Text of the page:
Sufism refers to the more spiritual side of Islam, Islamic mysticism, and the people who practice it. Most experts on Sufism start their books by trying to explain where the word came from. They usually mention a few possibilities.
1) The People of the Bench (Ahl as-Suffa, اهل الصفة)
2) The word for wool (Sūf, صوف).
3) The word (Safā, صفا), meaning, "to be pure."
The Ahl as-Suffa were a group of Companions of the Prophet Muhammad who gathered at a section of the mosque in Medina. They were poor, at the time, and involved in spiritual practices.
Sufis became known by the wool garments they wore, made of a more coarse and uncomfortable material.
Sufis are pure, or trying to be pure. Fasting, little sleep, little talk, much dhikr (ذكر) "remembrance" of God. They aim to purify their hearts so they will act as mirrors for the attributes of God, Allah, the Merciful, the Compassionate.
The experts say it probably originated from the word for wool (Sūf, صوف), but no one really knows, and God knows best. But the alternative explanations themselves are now a part of the whole culture of Sufism.
The real knowing that Sufis are after is the felt, present experience of God, something that can't be put into words or described. But something that is undeniable to the Sufi, to the one who experiences it.
A thousand years ago, Muslims and Sufis could be found everywhere between Morocco and China. Turks and Persians became Muslims and also scholars of Arabic. There was intense cultural interaction as peoples became Muslim. There were Sufi Muslims in China who were educated in Chinese, Taoism and Confucianism, and also Arabic and the Sufism of Ibn 'Arabi, from Spain.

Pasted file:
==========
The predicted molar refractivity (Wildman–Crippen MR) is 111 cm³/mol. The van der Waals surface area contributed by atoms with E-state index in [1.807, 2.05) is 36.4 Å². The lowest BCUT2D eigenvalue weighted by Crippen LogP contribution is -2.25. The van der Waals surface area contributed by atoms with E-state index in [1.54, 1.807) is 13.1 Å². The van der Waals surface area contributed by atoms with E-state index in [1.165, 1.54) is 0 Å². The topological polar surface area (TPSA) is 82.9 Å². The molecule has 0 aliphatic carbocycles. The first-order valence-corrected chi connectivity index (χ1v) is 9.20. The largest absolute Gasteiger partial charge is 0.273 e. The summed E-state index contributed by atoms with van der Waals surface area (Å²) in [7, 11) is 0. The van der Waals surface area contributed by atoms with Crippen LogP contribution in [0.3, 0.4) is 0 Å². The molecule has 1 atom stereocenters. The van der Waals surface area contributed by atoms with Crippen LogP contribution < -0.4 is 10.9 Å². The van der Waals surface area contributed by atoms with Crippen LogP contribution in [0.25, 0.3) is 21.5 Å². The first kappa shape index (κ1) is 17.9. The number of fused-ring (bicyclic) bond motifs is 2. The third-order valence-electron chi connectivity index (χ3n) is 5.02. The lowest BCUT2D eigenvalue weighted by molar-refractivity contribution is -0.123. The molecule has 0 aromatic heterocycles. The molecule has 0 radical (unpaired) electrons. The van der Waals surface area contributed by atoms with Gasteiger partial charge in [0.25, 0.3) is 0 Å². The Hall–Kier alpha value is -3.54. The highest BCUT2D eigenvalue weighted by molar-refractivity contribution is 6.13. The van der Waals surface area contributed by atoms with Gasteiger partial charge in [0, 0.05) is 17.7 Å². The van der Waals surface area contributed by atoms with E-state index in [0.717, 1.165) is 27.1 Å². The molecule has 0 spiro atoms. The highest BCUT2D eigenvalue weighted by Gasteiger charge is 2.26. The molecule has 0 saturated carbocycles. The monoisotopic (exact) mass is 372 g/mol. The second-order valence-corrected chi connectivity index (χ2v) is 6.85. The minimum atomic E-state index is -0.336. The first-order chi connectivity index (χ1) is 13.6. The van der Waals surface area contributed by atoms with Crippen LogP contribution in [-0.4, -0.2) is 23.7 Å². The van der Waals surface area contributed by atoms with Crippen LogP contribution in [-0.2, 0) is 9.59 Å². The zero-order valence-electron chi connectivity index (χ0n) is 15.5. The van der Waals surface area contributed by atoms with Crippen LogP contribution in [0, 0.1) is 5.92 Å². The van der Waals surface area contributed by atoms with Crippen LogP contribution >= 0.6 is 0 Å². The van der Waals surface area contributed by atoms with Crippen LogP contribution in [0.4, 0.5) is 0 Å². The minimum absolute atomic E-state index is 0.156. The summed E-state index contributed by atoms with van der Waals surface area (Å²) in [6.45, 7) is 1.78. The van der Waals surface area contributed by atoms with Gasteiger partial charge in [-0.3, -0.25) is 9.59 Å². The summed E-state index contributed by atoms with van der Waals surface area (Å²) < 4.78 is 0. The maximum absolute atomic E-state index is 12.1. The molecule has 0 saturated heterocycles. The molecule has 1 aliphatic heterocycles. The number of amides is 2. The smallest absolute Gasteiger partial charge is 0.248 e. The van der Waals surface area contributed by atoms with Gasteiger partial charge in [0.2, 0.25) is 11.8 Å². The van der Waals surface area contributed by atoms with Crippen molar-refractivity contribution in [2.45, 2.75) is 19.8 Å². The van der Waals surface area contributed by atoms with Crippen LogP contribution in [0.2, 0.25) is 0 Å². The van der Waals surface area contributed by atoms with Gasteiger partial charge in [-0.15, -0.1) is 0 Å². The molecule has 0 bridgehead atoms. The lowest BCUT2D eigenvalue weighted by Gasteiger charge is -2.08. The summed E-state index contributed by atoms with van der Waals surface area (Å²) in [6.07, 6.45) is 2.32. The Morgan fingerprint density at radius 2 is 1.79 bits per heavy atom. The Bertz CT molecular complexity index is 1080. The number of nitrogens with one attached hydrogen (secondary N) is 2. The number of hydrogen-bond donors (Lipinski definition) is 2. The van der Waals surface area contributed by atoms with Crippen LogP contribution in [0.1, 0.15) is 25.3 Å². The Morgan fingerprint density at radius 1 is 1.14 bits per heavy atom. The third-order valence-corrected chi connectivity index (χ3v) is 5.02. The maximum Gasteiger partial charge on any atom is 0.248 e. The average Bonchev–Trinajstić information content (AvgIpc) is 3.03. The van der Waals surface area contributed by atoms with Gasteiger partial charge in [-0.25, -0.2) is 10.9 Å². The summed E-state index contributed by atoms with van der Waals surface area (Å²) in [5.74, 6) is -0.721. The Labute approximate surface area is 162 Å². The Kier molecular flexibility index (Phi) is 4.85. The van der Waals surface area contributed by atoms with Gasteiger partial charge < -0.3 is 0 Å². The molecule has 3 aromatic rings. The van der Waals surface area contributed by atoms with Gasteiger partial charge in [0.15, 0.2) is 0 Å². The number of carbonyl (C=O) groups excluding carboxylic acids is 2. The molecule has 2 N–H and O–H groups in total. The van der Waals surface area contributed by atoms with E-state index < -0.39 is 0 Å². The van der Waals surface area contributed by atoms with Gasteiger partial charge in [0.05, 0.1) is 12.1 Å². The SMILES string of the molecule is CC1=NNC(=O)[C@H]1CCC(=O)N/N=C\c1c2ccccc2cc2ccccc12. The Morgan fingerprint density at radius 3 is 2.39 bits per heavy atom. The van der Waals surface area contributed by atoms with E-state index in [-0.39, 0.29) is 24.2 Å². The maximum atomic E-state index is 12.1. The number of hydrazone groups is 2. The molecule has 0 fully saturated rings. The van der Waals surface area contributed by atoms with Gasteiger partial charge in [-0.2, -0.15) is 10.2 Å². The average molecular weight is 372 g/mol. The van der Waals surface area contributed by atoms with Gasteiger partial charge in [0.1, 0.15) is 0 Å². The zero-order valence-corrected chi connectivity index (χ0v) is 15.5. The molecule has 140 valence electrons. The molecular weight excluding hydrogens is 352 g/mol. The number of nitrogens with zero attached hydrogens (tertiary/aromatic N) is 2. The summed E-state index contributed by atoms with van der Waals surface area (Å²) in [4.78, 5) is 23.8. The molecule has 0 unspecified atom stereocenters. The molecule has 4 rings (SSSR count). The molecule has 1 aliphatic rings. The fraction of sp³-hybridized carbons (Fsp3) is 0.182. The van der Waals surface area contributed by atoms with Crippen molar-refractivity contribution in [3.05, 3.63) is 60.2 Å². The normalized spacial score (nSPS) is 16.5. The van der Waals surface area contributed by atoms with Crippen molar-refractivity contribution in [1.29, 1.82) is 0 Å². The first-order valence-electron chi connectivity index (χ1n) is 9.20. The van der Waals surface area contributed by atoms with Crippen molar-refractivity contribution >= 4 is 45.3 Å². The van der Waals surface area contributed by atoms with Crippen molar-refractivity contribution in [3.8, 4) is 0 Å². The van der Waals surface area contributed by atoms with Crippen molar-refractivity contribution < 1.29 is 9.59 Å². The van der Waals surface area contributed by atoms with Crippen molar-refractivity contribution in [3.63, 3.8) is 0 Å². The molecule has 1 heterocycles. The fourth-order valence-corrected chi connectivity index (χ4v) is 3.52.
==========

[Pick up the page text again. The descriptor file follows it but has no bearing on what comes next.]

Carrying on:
Sufism developed in many layers, philosophically, theologically, institutionally, musically. Sufis have been criticized by "purist" Muslims for adopting practices they claim to have come from the non-Muslims...from Buddhists, Hindus, or Christians. Sufis have been praised for the same reason, by Christians happy to claim some influence on Rumi, or by Hindu Indians who claim Sufis learned spiritual practices from them.
Others deny that Sufism came from outside influences. They claim it is the result of sincere prayer and contemplation of the Quran. The works of the early and later Sufis themselves are with us today. Have a look and judge for yourself.
However, Sufism isn't really in books. You'd be better to find a Sufi. Listen to the sound of the ney (reed flute). Or find a group of Sufis and join their dhikr.
As Rumi said at the start of his six volume Sufi work, "No raw will understand the cooked. So let's cut our talk short and say so long."